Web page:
"Déjà Vu" movie time machine inspired by CDF detector
The fictional time machine from the movie "Déjà Vu." Symmetry magazine ran a longer version of this story.
Image courtesy of Touchstone Home Entertainment.
As Clark Cully watched the movie "Déjà Vu" with his parents, something about the movie's time machine--with its bright blue wedges of metal spewing a ring of wires--seemed eerily familiar.
As Denzel Washington crawled into the time machine to travel to the past, Cully leaped up and hit pause. "It's CDF! It's CDF!" he shouted.
Cully works as a physicist on Fermilab's CDF experiment.
When he enlarged the TV image of the time machine, there was the CDF logo on one of the wedges. "To really make that accurate a reproduction," Cully said, "you would have had to see the detector or the specs."
The film crew probably did.
Production designer Chris Seager said he first considered medical technology, such as an MRI scanner, as the model for a time machine. But the hardware seemed too small. He visited power plants, NASA's Jet Propulsion Laboratory, and the Cambridge High Energy Physics Laboratory looking for inspiration. It was the roundness of particle accelerators, and their raw display of wires and sensors, that caught his attention and provided the wanted feeling of evolving science.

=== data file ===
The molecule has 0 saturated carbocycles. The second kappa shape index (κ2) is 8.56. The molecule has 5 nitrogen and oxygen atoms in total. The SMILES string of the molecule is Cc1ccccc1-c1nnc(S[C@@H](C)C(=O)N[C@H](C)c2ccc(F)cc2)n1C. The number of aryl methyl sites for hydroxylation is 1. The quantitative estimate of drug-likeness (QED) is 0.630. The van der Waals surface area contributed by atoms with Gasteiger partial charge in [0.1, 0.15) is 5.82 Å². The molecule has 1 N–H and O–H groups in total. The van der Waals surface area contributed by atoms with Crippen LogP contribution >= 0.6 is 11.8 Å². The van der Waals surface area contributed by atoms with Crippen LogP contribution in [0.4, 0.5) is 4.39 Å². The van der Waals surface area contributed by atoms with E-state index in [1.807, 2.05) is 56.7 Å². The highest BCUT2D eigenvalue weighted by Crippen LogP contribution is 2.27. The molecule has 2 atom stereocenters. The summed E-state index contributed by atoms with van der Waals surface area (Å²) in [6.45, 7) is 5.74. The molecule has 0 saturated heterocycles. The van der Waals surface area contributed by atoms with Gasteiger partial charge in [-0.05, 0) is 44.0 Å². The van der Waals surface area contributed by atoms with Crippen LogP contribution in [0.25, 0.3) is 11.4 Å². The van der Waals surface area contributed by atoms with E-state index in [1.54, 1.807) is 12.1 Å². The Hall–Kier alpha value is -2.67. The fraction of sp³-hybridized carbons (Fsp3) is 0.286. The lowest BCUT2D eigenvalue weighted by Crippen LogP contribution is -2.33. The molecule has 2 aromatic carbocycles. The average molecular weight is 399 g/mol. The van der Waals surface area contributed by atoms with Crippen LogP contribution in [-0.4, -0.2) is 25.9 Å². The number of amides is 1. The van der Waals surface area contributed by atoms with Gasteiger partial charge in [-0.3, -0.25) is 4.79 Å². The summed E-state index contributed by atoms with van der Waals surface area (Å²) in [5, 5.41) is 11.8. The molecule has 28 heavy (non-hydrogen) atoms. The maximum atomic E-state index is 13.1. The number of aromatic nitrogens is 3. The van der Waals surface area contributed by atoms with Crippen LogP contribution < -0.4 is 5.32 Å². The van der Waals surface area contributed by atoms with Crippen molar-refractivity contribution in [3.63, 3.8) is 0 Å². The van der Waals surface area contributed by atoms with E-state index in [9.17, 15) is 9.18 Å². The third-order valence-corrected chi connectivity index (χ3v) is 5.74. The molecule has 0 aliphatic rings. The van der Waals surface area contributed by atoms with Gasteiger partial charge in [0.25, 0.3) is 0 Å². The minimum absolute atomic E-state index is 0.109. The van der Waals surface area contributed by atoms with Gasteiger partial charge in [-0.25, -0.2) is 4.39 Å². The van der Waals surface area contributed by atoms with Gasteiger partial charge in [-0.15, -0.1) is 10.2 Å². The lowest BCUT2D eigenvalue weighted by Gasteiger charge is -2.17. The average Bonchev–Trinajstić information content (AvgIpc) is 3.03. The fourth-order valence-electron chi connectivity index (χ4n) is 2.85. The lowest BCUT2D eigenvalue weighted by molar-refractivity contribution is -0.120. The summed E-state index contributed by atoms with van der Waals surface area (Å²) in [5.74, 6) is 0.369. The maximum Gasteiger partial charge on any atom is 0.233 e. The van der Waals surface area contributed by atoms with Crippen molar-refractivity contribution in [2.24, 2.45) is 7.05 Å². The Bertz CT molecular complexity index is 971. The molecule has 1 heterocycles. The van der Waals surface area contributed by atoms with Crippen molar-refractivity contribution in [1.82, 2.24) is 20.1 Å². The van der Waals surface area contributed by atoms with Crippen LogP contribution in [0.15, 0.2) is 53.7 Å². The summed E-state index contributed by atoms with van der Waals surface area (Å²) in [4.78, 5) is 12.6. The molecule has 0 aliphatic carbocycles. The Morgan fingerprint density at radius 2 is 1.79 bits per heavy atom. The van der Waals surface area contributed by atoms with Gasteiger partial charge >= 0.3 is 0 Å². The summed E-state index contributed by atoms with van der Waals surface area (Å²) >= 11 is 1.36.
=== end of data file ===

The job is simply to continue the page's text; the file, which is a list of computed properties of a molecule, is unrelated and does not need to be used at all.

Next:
"We wanted to keep things very much grounded and make it feel like the machine had come from a real laboratory," Seager said. "We found some fabulous references on the Internet to enormous pieces of equipment," and incorporated the look of those detectors.
While Cully burst with excitement at seeing the CDF in the movie, his family was more subdued.
His parents and sister looked confused. "They asked me, 'What's CDF?'" Cully says, with obvious disappointment. "I guess my family didn't remember the tour I gave them, or that I'm writing my thesis on it."
-- Haley Bridger
The CDF detector